From a very young age, a number of us are shamed and discriminated about the colour of our skin. Why is fair always lovely, wonders the writer!
Dhup mein mat jao kali ho jaogi! (Don’t go out in the sun, your skin will become dark.)
Chai mat pio kali ho jaogi! (Don’t drink tea, your skin will become dark.)
Arre shaadi kaise hogi? (How will you get married then?)
Ladki achi hai bas thoda rang daba daba sa hai. (The girl is nice, but her complexion is a bit dark.)
Ladka acha hai par, kitna kala hai! (The boy is nice, but he is dark-skinned.)
I am sure people with the same skin tone as mine must have heard these rhetorical phrases all their lives. People in India have an unfair obsession with fair skin – as if it is in our hands to choose the skin shades.
Besides caste, creed, and religion – colour discrimination, too, is one of the most dysfunctional issues prevailing in our society. It is like living with the truth but finding it too hard to accept because of the illogical societal conditioning and parameters.
Colour shaming has been prevailing in Indian society since the times immemorial. People were treated differently based on the social implications from the cultural meanings attached to their skin colour. The effect of such prejudice is such that it hampers self-esteem, personal relationships and even puts a person in mental distress.
But hey, who cares? You are not fair and saying this is so fair! Why is ‘fair’ only lovely? I always wondered. Even boys are not spared from this melancholy.
I am a dark-skinned woman and I was always labeled as ‘kaali’ in school, and the boys would make fun of me. In family pictures, I would always hide. And was always conscious of the colour of clothes I chose to wear just so that I didn’t end up looking darker.
Well, then the word ‘dusky’ evolved, and this skin colour not only got registered in the colour dictionary but also got due recognition. From black beauty, I transformed into dusky beauty. Voila! What an achievement!
Unfortunately, this diversity in skin colour has created a hierarchy of beauty. It is a hierarchy that tells you that the light-skinned people are the epitome of beauty, while the dark-skinned people fall at the bottom. This, then, creates an unwarranted pressure in the minds of people.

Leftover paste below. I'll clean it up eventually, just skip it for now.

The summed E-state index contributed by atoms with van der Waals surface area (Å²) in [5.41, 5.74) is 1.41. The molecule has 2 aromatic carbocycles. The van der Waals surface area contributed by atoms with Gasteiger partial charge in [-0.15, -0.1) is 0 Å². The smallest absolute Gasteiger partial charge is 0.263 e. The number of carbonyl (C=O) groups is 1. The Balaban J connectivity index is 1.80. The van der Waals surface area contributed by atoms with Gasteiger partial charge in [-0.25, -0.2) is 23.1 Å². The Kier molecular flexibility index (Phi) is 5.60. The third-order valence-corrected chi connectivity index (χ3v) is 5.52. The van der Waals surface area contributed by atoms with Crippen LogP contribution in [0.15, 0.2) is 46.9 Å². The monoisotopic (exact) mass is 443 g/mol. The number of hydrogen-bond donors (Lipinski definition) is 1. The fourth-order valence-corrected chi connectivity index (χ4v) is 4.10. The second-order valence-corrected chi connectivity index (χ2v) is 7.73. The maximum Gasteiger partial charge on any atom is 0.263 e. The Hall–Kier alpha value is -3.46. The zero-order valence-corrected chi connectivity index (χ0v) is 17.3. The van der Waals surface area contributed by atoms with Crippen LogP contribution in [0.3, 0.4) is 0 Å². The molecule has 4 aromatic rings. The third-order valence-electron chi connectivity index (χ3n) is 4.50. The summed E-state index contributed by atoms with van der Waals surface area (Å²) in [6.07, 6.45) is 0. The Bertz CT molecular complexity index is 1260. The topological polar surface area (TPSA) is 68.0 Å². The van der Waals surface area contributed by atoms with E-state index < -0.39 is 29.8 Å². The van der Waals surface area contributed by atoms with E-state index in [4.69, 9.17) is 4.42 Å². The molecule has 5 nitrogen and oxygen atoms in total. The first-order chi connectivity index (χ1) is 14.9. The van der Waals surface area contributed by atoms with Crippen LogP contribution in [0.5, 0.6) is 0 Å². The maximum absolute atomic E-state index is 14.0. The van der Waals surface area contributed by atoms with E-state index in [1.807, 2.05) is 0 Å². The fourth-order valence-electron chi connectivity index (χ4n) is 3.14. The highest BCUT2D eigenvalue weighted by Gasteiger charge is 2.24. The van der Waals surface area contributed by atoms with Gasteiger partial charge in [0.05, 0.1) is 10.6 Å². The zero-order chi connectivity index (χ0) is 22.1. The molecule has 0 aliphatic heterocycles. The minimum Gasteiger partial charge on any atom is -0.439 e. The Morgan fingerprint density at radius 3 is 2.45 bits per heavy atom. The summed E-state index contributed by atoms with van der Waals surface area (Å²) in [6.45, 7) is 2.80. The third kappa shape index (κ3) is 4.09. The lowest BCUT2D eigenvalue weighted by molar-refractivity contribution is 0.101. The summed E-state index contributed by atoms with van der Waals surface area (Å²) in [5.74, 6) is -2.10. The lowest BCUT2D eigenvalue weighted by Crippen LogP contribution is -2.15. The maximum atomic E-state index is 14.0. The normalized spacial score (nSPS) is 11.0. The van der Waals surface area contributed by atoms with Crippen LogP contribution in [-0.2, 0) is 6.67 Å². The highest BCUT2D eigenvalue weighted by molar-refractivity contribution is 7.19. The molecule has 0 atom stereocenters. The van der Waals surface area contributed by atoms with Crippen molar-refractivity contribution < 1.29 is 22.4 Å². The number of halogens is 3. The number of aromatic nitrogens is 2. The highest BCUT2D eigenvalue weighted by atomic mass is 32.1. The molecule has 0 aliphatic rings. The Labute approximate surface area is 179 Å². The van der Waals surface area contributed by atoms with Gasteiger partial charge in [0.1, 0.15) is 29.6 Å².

To console me, my family members and my friends used to say that ‘although your skin colour is dark, you have got beautiful features and nice long hair.’ Though, to be very honest, this never helped—rather, it created emotional distress within me.
It isn’t only about me, but also about all the people falling under the same tough spot that could stunt anybody’s self-esteem. Why can’t people just let it be? Jo jaisa hai vo vaisa hai! (We are fine as we are).
What I learned from this whole circus revolving around my skin colour is that I cannot change it, and this is how I was born. I wanted to embrace it long back, but the people around me always reminded me of my shortcomings with their snide remarks. Hence, it got delayed.
But I guess my colour didn’t come in my way for anything I did in my life. It has absolutely no role to play in the major events of my life like from falling in love to getting married to the love of my life to giving birth to a cute little daughter.
This shortcoming is only created by people and the society we live in. It is like mind over matter, if you don’t mind it, it doesn’t matter. Your colour and your body are the most precious things, and you are born the way you are. You can carry yourself well and carry this body with the utmost confidence, which would kill so many stereotypical beliefs.
So, wear that smile and kill these beliefs with your confidence!
A version of this was first published here.
Picture credits: YouTube
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Working towards Mental Health and Suicide Prevention Awareness. Helping Women Forge
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